JumpDay – Cornelia Parker at Tate Britain
For this month’s JumpDay, the team spent the afternoon soaking up some culture at Tate Britain, in particular the current exhibition featuring immersive installations and pieces by Cornelia Parker.
(From Tate Britain’s website:)
Rather than carving, modelling or casting like traditional sculptors, Parker collects familiar items which she then squashes, explodes, shoots, burns or turns inside out. The made becomes unmade or remade, and this conversion releases not only a new reading of the object, but in its immersive reassembly, a sense of wonder and awe.
The exhibition brings together almost 100 works, spanning the last 35 years. Revealing the breadth of Parker’s experimental and wide-ranging career, it includes sculptures, film, photography, embroidery and drawing as well as installations.
Kate Norley – Creative Producer at Jump:
“My father was the art critic for the New Zealand Herald for over 50 years and I have spent many hours with him wandering through galleries showing both contemporary artists and old masters. The thing I love about doing this is the information that he seemingly effortlessly imparts about the works. He not only has great observations but is full of back story and gossip about the artist or the period in history (who knew that Michelangleo broke his nose in a teenage brawl?)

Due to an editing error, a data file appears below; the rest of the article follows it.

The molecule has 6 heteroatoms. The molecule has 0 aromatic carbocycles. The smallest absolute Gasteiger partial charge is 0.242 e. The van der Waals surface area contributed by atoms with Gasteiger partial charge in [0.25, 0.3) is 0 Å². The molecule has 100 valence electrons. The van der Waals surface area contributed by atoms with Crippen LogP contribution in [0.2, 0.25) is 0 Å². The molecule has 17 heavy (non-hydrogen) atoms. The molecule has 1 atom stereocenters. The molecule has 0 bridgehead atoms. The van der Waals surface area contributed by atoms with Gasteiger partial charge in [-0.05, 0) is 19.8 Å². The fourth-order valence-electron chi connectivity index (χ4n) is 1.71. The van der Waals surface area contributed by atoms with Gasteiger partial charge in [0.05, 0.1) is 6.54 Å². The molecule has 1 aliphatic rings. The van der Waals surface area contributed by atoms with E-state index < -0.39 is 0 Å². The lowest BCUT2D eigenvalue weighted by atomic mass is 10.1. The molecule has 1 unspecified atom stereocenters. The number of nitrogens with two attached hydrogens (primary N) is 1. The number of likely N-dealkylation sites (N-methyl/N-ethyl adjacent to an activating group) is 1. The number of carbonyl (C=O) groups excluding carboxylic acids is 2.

It was this kind of additional information that I loved in the Cornelia Parker 40-year retrospective at Tate Britain. Parker is an conceptual artist and the work in the exhibition ranged from a room full of hanging debris from exploded shed to framed Rorschach style inkblots, made from snake venom and its antidote. At first glance the work is often puzzling but for each piece Parker has written an accompanying description giving an insight into her intention and thought process behind the work. For me these wall labels gave as much delight as the work itself.
Parker’s work is full of unexpected associations and connections and I left feeling I should be looking twice at every pile of dust I see!”
After further exploration of the Rothkos, Moores, Turners and Bacons, we strolled over to the fabulously renovated Batttersea Power Station and settled in to digest some Ramsays. Those being the rather delicious pizza slices at Gordon Ramsay Street Pizza.
Cornelia Parker runs at Tate Britain until 16th October if you fancy checking it out yourself. And we highly recommend you do!
Cornelia Parker – Instragram: https://www.instagram.com/corneliaparkerartist/?hl=en
Read about some of our other team bonding JumpDays here: